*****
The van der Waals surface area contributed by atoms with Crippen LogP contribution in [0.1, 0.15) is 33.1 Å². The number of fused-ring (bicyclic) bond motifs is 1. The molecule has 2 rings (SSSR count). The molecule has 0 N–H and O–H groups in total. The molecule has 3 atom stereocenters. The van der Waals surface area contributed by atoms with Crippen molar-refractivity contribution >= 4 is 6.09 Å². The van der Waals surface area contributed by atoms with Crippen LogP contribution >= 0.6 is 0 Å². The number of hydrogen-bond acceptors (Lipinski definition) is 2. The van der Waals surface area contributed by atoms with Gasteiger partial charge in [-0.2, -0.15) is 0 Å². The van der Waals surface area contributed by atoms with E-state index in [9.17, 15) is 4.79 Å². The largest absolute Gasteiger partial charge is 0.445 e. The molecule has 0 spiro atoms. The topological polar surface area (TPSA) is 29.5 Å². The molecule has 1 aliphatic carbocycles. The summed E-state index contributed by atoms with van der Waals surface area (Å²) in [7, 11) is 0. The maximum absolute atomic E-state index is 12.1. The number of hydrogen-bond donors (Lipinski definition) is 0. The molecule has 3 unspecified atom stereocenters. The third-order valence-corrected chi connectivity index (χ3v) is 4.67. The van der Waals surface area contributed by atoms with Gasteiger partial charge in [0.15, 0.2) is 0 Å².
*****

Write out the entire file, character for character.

The van der Waals surface area contributed by atoms with Crippen LogP contribution in [0.1, 0.15) is 33.1 Å². The number of fused-ring (bicyclic) bond motifs is 1. The molecule has 2 rings (SSSR count). The molecule has 0 N–H and O–H groups in total. The molecule has 3 atom stereocenters. The van der Waals surface area contributed by atoms with Crippen molar-refractivity contribution >= 4 is 6.09 Å². The van der Waals surface area contributed by atoms with Crippen LogP contribution >= 0.6 is 0 Å². The number of hydrogen-bond acceptors (Lipinski definition) is 2. The van der Waals surface area contributed by atoms with Gasteiger partial charge in [-0.2, -0.15) is 0 Å². The van der Waals surface area contributed by atoms with E-state index in [9.17, 15) is 4.79 Å². The largest absolute Gasteiger partial charge is 0.445 e. The molecule has 0 spiro atoms. The topological polar surface area (TPSA) is 29.5 Å². The molecule has 1 aliphatic carbocycles. The summed E-state index contributed by atoms with van der Waals surface area (Å²) in [7, 11) is 0. The maximum absolute atomic E-state index is 12.1. The number of hydrogen-bond donors (Lipinski definition) is 0. The molecule has 3 unspecified atom stereocenters. The third-order valence-corrected chi connectivity index (χ3v) is 4.67. The van der Waals surface area contributed by atoms with Gasteiger partial charge in [0.15, 0.2) is 0 Å².